Non-contagious medical conditions may also present a barrier to learning. For example, directly treating micronutrient deficiencies such as anemia at school has been shown to increase learning outcomes. These programs may not be as low-cost as deworming but may still be a low-cost option in areas where anemia is a critical problem. Iron deficiency anemia is caused by a micronutrient-poor diet and can cause fatigue, weakness, and headaches that make it difficult for children to pay attention and learn in school4. Globally, anemia affects 598 million children under age 155, and various estimates from 2010 to 2013 put the prevalence of anemia among school-children in rural China in a range from 22 to 42 percent67. In China, three programs that aimed to reduce anemia by directly providing students with a source of iron all increased learning levels. Treating anemia through iron supplementation at school is relatively low cost: Researchers estimated that the per-child cost of providing students in China with iron supplements every day for a period of six months was between CN¥ 36 and 45 (or between USD $5.15 and $6.44) for pills and CN¥ 72 (USD $10.30) for chewable vitamins [6] [7] [12].
 
An evaluation in Gansu, China found that giving fourth graders daily chewable vitamins with 5 mg of iron for six months increased their hemoglobin levels and improved their math scores by 0.12 standard deviations more than students who received no vitamins [6]. In two programs in Shaanxi Province in China, fourth graders who received daily 5 mg iron supplements for five to six months experienced increased hemoglobin levels and also performed 0.1 standard deviations better on math exams than comparison students [7] [12]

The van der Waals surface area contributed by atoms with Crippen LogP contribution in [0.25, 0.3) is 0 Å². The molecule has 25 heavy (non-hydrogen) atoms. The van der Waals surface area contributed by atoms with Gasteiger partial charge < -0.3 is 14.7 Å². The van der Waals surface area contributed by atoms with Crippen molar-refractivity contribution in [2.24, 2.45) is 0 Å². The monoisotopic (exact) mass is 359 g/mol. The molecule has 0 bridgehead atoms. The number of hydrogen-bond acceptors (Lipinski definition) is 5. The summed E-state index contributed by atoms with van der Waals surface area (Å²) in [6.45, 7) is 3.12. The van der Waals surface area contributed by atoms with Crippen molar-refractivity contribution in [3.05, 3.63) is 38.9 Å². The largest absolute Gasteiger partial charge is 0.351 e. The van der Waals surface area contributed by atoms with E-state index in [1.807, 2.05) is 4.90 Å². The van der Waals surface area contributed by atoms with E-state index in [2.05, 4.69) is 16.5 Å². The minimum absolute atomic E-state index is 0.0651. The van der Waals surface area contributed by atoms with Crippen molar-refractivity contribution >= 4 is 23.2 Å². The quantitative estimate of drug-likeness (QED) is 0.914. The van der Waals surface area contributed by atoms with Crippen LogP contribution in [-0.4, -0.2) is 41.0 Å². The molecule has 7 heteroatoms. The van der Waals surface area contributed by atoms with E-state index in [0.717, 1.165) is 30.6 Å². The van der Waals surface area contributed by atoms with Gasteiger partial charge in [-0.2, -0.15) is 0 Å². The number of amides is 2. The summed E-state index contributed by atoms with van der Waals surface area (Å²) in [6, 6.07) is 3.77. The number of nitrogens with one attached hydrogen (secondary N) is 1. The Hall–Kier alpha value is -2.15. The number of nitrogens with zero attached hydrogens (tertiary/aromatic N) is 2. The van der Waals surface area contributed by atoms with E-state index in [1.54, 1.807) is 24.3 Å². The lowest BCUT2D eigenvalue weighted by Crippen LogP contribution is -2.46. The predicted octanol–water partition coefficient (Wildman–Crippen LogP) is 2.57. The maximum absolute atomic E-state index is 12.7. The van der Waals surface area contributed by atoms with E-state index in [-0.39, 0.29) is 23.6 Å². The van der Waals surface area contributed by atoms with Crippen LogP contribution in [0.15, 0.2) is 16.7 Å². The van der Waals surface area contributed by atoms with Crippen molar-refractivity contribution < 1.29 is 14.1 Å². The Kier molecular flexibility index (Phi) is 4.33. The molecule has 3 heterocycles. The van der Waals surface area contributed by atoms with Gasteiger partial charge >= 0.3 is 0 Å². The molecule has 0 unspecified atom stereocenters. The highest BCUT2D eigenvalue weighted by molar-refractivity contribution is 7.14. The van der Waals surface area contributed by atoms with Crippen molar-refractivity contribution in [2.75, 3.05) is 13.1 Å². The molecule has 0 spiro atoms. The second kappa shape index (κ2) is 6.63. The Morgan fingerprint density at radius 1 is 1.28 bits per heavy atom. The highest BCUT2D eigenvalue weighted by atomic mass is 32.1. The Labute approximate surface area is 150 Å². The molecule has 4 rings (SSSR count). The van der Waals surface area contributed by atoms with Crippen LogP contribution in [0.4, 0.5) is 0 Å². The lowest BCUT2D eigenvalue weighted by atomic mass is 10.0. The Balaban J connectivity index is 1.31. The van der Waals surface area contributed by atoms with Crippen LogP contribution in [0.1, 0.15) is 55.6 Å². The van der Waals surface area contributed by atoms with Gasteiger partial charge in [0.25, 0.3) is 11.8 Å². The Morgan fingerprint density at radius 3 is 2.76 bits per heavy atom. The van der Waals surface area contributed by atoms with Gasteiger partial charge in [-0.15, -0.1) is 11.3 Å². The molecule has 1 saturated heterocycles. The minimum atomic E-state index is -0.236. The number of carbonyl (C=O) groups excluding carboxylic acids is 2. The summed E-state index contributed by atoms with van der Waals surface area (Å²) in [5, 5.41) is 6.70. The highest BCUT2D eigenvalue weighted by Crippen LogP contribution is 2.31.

However, those designing programs to address anemia in schools should also consider the intensity and per-unit cost of the dose. A daily egg provided to students in Gansu, China had no effect on learning outcomes, likely because the egg did not raise children’s hemoglobin levels [6]. Eggs contain much lower levels of iron than the vitamins tested in Gansu—less than 1 mg8 compared to the 5 mg of iron in the vitamins [6]. Eggs are also much more expensive than supplements, in this case estimated by the researchers to cost about CN¥ 144 per child for six months, or USD $20.60, plus additional fuel and labor costs for cooking [6]